I got home from work tonight to find a copy of The Sun on the Stodge Towers doormat. This is of course the "Special Edition" which has been reportedly delivered to 22 million homes across the country.
Looking at it, it's a curious mixture of patriotic fervour, jingoistic tub-thumping, celebrity endorsement of the football team and an exhortation (of sorts) to "get behind our boys" as they start their improbable journey to World Cup glory in Manaus tomorrow evening.
Let's be honest - The Sun is an odious newspaper which purports to "be on the side of the people" even though its actions and editorial policy are governed by some of the richest people on the planet. Every four years, there is an attempt to raise some notion of patriotic fervour around the World Cup only for reality to set in when it transpires our national "treasures" aren't as good as the national treasures of several other countries.
Yet behind what may appear to be jingoistic flag-waving is a more sinister message - The Sun is trying to define what it is to be British. That means celebrity gossip, following the football team with uncritical adulation and worshipping the Cross of St George as some semi-religious icon but there's more to it even than that - the undercurrent message that if you do NOT follow England with uncritical adulation, you are somehow "unBritish".
I will be damned if I allow The Sun, David Cameron, Ed Miliband or even Nick Clegg to tell me how to be British or to define what it is to be British. There is no definition of national identity - each individual should create their own and that might involve flags and symbols or it might not. Just as with personal morality, the journey to a defined cultural, national and social identity is different for each individual but is a personal journey and needs no referencing or coercion from the media or indeed from religion.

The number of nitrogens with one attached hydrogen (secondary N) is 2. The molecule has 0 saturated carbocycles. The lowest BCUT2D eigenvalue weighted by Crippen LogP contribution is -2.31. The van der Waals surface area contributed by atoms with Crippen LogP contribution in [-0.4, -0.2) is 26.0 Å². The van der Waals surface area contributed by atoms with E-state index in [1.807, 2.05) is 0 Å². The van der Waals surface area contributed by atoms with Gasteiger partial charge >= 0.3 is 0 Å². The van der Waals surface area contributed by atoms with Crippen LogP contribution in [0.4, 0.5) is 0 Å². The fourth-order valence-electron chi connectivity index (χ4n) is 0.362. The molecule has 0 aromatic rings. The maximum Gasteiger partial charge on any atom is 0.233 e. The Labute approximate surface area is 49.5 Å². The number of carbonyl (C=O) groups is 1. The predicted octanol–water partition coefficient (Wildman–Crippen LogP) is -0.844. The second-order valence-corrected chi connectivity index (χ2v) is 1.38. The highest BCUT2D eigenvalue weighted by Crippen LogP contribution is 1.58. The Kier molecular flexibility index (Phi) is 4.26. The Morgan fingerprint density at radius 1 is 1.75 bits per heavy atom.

One of the many reasons I am not a Conservative is that beneath all the free-market façade, the Tories are itching to tell people how to live their lives. While Socialists are open about using the State as a method of social and cultural conformity, the Conservatives are more subtle but the net effect is the same. John Major's journey to the electoral abyss began when he tried to use the Prime Minister's office as a "bully pulpit" on the issue of personal morality.
Though I'm a fan of Nick Clegg, his nonsense about "alarm-clock Britain" was unnecessarily patronising and divisive. David Cameron, the heir to John Major, is another condescending Conservative who uses every opportunity to voice his opinion on any and every triviality. I don't recall Margaret Thatcher wasting her time like that but David Cameron is so desperate to be liked he feels he has to be "with the people" on everything. This distasteful populism identifies him as a politician utterly lacking in conviction or principle. For that alone, he deserves to lose and lose big last year and let's hope that happens.
Regrettably, of course, Ed Miliband would be no better and neither would the ultimate populist, Nigel Farage.
The Sun claims to unite but divides - it claims to speak for "the ordinary man and woman" but we know it is trying to speak to the white working class (wwc) and is trying to get them back on the Conservative side for next year's election.
It is to be hoped that the vast majority of ordinary people will place The Sun's offering in the nearest recycling bin where it can be of some modest benefit. It deserves nothing more.